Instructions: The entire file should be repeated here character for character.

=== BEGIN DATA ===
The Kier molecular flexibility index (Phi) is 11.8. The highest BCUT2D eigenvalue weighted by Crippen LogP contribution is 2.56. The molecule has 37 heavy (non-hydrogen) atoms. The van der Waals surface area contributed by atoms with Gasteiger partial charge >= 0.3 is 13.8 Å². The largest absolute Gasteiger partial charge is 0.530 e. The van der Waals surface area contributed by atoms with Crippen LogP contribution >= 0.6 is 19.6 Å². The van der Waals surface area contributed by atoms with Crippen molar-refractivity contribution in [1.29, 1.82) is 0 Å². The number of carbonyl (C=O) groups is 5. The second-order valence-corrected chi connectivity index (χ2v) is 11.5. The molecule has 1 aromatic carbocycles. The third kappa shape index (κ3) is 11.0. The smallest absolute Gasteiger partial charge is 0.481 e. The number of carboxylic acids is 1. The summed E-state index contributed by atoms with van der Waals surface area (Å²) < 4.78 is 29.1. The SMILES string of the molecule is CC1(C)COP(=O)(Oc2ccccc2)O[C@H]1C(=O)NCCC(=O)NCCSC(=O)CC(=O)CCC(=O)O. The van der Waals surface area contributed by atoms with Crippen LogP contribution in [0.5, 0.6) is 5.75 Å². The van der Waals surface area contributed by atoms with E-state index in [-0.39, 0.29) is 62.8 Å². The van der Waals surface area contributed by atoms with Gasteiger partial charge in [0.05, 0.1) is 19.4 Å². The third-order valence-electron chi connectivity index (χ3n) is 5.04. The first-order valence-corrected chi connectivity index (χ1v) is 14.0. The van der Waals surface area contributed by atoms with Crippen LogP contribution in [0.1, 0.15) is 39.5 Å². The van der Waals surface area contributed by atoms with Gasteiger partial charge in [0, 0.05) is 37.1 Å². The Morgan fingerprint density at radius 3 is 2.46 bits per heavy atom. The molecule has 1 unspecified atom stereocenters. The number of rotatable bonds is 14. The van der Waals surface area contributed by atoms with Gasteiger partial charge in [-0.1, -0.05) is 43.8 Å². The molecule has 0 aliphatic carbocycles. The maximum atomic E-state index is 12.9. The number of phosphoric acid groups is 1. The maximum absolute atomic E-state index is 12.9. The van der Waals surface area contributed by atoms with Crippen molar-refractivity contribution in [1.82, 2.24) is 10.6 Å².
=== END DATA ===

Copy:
The Kier molecular flexibility index (Phi) is 11.8. The highest BCUT2D eigenvalue weighted by Crippen LogP contribution is 2.56. The molecule has 37 heavy (non-hydrogen) atoms. The van der Waals surface area contributed by atoms with Gasteiger partial charge >= 0.3 is 13.8 Å². The largest absolute Gasteiger partial charge is 0.530 e. The van der Waals surface area contributed by atoms with Crippen LogP contribution >= 0.6 is 19.6 Å². The van der Waals surface area contributed by atoms with Crippen molar-refractivity contribution in [1.29, 1.82) is 0 Å². The number of carbonyl (C=O) groups is 5. The second-order valence-corrected chi connectivity index (χ2v) is 11.5. The molecule has 1 aromatic carbocycles. The third kappa shape index (κ3) is 11.0. The smallest absolute Gasteiger partial charge is 0.481 e. The number of carboxylic acids is 1. The summed E-state index contributed by atoms with van der Waals surface area (Å²) < 4.78 is 29.1. The SMILES string of the molecule is CC1(C)COP(=O)(Oc2ccccc2)O[C@H]1C(=O)NCCC(=O)NCCSC(=O)CC(=O)CCC(=O)O. The van der Waals surface area contributed by atoms with Crippen LogP contribution in [0.5, 0.6) is 5.75 Å². The van der Waals surface area contributed by atoms with E-state index in [-0.39, 0.29) is 62.8 Å². The van der Waals surface area contributed by atoms with Gasteiger partial charge in [0.05, 0.1) is 19.4 Å². The third-order valence-electron chi connectivity index (χ3n) is 5.04. The first-order valence-corrected chi connectivity index (χ1v) is 14.0. The van der Waals surface area contributed by atoms with Crippen LogP contribution in [0.1, 0.15) is 39.5 Å². The van der Waals surface area contributed by atoms with Gasteiger partial charge in [0, 0.05) is 37.1 Å². The Morgan fingerprint density at radius 3 is 2.46 bits per heavy atom. The molecule has 1 unspecified atom stereocenters. The number of rotatable bonds is 14. The van der Waals surface area contributed by atoms with Gasteiger partial charge in [-0.1, -0.05) is 43.8 Å². The molecule has 0 aliphatic carbocycles. The maximum atomic E-state index is 12.9. The number of phosphoric acid groups is 1. The maximum absolute atomic E-state index is 12.9. The van der Waals surface area contributed by atoms with Crippen molar-refractivity contribution in [1.82, 2.24) is 10.6 Å².